Keystone XL Oil Pipeline: Today's Most Explosive Environmental Debate

Canada wants to build a pipeline that would send oil to the U.S. Here's why environmentalists the world over are dead-set on stopping it. 

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Even if you don't pay a whole lot of attention to the fine points of U.S. energy policy, there's a good chance you've heard about the Keystone XL pipeline by now. The proposed 1,661-mile pipeline would transport crude oil from the tar sands of Alberta Canada down to Texas' Gulf Coast refineries. And stopping its construction has become the cause célèbre of the global environmental movement from the Dalai Lama to Robert Redford. This weekend, a group of environmentalists will attempt to form a human ring around the White House in hopes of swaying President Obama, who has said he will make the final call on whether to greenlight construction.

The world consumes 90 million barrels of oil a day. Keystone XL would add 560,000. That's not much.

This controversy is another chapter in that centuries-long tug-of-war between creating energy jobs and preserving the environment. Here's The Atlantic's guide to the basic issues.

Who's building Keystone XL, and why?

Canada is already America's top supplier of oil. But the province of Alberta has just begun to emerge as a major force in the world energy market thanks to its abundance of petroleum-rich tar sands. Canada has known about the stuff for centuries, but the difficult and expensive process of refining it into fuel made mining the material economically unfeasible.

But crude prices have surged in the past decade, and the world's largest energy corporations are thirsty for more oil. Alberta has access to 170 billion proven barrels of the stuff, making it the world's third largest source, behind Saudi Arabia and Venezuela. Top international energy companies, including Exxon and Royal Dutch Shell, want a piece of the action.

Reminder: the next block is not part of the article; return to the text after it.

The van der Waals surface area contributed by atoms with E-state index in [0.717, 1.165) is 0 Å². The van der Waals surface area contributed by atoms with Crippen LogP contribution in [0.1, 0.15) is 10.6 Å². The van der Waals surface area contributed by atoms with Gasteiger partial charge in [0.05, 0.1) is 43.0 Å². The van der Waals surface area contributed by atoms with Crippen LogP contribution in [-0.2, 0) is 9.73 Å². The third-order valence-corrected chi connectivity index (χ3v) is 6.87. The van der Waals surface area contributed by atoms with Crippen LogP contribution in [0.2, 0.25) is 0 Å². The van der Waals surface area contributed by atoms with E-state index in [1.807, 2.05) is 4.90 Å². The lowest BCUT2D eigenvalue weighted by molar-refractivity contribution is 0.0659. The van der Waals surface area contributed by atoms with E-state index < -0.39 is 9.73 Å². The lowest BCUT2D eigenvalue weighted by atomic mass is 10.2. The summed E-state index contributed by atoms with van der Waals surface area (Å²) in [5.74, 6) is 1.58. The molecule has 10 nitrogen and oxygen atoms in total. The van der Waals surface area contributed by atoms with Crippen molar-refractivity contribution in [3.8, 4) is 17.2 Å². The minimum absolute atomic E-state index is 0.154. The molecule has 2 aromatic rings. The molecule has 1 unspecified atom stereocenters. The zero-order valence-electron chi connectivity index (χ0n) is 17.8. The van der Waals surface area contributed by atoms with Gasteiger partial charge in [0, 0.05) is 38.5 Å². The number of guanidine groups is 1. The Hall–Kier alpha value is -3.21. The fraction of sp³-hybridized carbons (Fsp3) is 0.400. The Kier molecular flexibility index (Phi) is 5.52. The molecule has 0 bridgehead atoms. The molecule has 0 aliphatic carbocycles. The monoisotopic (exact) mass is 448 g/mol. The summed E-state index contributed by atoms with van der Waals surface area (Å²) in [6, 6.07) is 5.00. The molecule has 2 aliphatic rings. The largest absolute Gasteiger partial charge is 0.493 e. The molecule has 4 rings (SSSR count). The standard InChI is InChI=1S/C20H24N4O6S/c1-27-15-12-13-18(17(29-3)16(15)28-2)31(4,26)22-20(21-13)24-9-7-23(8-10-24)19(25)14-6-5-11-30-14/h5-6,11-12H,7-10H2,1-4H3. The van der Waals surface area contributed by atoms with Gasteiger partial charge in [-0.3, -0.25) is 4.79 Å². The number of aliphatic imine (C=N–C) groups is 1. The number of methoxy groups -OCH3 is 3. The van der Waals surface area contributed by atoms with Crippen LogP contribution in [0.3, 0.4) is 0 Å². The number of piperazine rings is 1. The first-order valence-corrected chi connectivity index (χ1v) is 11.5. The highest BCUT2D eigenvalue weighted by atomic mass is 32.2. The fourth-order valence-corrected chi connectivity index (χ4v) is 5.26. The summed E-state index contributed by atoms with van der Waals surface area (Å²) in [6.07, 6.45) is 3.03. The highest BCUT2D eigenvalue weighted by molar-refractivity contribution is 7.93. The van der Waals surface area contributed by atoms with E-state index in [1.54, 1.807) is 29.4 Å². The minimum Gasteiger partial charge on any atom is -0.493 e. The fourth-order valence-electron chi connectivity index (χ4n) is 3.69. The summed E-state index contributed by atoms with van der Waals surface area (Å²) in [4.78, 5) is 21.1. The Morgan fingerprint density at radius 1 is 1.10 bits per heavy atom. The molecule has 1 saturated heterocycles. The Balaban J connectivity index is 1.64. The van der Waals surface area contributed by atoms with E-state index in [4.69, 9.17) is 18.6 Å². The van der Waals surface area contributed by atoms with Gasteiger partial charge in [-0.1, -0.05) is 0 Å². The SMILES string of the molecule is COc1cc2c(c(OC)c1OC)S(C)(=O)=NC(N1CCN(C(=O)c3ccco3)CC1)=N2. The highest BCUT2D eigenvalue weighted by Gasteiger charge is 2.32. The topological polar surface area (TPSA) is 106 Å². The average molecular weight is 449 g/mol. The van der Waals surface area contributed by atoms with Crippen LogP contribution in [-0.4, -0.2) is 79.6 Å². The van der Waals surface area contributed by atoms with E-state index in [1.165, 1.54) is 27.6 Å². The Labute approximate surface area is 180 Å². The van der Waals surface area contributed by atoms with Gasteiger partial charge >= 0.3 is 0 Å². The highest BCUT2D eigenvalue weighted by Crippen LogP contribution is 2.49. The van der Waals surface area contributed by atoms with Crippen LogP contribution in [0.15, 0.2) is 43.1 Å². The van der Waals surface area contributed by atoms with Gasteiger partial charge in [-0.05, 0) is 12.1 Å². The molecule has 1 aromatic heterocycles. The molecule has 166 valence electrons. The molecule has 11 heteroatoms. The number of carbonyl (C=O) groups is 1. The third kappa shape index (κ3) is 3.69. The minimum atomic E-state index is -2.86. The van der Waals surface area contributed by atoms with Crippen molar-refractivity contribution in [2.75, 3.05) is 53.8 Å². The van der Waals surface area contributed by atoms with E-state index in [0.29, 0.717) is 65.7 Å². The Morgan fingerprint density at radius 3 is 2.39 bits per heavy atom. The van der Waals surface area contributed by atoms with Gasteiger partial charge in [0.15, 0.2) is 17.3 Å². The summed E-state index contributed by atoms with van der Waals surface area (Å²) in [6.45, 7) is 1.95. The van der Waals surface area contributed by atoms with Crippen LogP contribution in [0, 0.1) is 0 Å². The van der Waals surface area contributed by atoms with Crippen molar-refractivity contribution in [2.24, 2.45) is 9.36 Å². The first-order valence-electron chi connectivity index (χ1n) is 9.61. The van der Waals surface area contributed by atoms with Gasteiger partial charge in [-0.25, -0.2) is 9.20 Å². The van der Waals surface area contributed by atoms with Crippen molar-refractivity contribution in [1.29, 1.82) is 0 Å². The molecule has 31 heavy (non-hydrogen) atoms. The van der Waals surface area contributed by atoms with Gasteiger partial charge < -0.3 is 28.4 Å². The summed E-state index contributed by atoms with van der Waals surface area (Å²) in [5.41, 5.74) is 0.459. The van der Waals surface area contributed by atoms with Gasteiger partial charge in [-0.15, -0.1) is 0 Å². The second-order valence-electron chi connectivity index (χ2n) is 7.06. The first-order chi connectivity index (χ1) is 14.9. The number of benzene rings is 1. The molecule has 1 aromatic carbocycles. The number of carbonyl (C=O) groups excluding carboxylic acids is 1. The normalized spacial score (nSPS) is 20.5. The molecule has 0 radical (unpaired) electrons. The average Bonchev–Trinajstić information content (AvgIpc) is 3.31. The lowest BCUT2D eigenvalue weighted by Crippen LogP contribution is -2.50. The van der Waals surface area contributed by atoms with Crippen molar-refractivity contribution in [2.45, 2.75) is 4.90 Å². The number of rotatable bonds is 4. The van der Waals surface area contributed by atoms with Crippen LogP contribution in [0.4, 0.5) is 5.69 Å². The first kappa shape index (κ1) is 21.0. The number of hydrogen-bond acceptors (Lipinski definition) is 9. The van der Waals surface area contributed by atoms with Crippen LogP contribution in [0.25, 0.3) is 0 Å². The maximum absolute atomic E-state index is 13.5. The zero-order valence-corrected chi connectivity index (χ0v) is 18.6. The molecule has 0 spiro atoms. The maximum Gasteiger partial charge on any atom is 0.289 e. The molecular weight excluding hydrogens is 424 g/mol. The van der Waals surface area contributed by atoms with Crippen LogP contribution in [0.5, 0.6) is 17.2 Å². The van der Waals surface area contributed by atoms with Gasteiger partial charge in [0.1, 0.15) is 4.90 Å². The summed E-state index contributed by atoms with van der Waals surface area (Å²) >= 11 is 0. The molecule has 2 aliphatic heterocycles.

But as mining ramps up, the oil companies need an efficient way to transport and refine their new stock of heavy crude. Enter TransCanada, which builds and operates pipelines across North America. TransCanada already runs a major pipeline, known simply as Keystone, that delivers oil to the Midwest and Oklahoma. But the company has its sites on Texas. The Gulf region is the U.S. capital of heavy crude refining, meaning its plants have both the special technology and capacity to handle what's being dug up in Alberta, as well as a distribution network that can deliver the end product to the East Coast and Midwest for sale. The Gulf is also an export hub, too, which would open up an even broader market.

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Is it bad for the environment? 

Because the pipeline crosses international borders, approval falls to the State Department. Initially, it looked like a sure bet. Hillary Clinton told an interviewer she was "inclined" to approve it, even before an official analysis of the environmental impact was complete. But resistance by green groups has swelled into an worldwide movement. The fiercest opposition is in Nebraska.

There are two big issues at play here. Global warming and Nebraska. First global warming: Because of the intense amount of energy required to refine oil from tar sands, it's considered a particularly dirty source of fuel. According to some estimates, it produces 15% more greenhouse gases than your average barrel of oil once production is taken into account. Al Gore may have severely stretched the truth when he claimed that "gasoline made from the tar sands gives a Toyota Prius the same impact on climate as a Hummer using gasoline made from oil." But he captured the sentiment shared by environmentalists who would prefer that the tar sands never be developed.

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Jordan Weissmann is a senior associate editor at The Atlantic.

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